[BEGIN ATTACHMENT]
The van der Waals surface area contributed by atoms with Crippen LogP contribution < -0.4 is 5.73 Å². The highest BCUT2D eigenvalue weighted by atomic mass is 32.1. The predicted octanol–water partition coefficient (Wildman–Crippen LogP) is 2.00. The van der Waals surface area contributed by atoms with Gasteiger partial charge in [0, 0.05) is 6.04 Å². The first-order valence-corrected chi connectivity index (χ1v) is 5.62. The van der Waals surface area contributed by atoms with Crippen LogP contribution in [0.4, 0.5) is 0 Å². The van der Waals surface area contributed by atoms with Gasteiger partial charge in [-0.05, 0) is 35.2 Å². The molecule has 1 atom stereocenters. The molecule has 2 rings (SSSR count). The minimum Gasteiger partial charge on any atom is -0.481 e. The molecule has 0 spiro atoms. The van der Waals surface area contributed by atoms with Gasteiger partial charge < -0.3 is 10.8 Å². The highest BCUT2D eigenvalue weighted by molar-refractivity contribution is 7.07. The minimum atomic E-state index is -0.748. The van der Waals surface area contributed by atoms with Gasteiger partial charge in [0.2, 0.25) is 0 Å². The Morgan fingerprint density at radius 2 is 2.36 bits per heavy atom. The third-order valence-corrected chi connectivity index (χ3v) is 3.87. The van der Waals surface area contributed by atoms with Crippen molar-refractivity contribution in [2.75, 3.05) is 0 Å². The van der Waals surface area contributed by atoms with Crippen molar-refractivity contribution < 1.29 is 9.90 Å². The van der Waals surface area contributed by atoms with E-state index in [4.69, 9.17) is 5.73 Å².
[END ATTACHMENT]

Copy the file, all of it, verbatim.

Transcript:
The van der Waals surface area contributed by atoms with Crippen LogP contribution < -0.4 is 5.73 Å². The highest BCUT2D eigenvalue weighted by atomic mass is 32.1. The predicted octanol–water partition coefficient (Wildman–Crippen LogP) is 2.00. The van der Waals surface area contributed by atoms with Gasteiger partial charge in [0, 0.05) is 6.04 Å². The first-order valence-corrected chi connectivity index (χ1v) is 5.62. The van der Waals surface area contributed by atoms with Crippen LogP contribution in [0.4, 0.5) is 0 Å². The van der Waals surface area contributed by atoms with Gasteiger partial charge in [-0.05, 0) is 35.2 Å². The molecule has 1 atom stereocenters. The molecule has 2 rings (SSSR count). The minimum Gasteiger partial charge on any atom is -0.481 e. The molecule has 0 spiro atoms. The van der Waals surface area contributed by atoms with Gasteiger partial charge < -0.3 is 10.8 Å². The highest BCUT2D eigenvalue weighted by molar-refractivity contribution is 7.07. The minimum atomic E-state index is -0.748. The van der Waals surface area contributed by atoms with Gasteiger partial charge in [0.2, 0.25) is 0 Å². The Morgan fingerprint density at radius 2 is 2.36 bits per heavy atom. The third-order valence-corrected chi connectivity index (χ3v) is 3.87. The van der Waals surface area contributed by atoms with Crippen molar-refractivity contribution in [2.75, 3.05) is 0 Å². The van der Waals surface area contributed by atoms with Crippen molar-refractivity contribution < 1.29 is 9.90 Å². The van der Waals surface area contributed by atoms with E-state index in [4.69, 9.17) is 5.73 Å².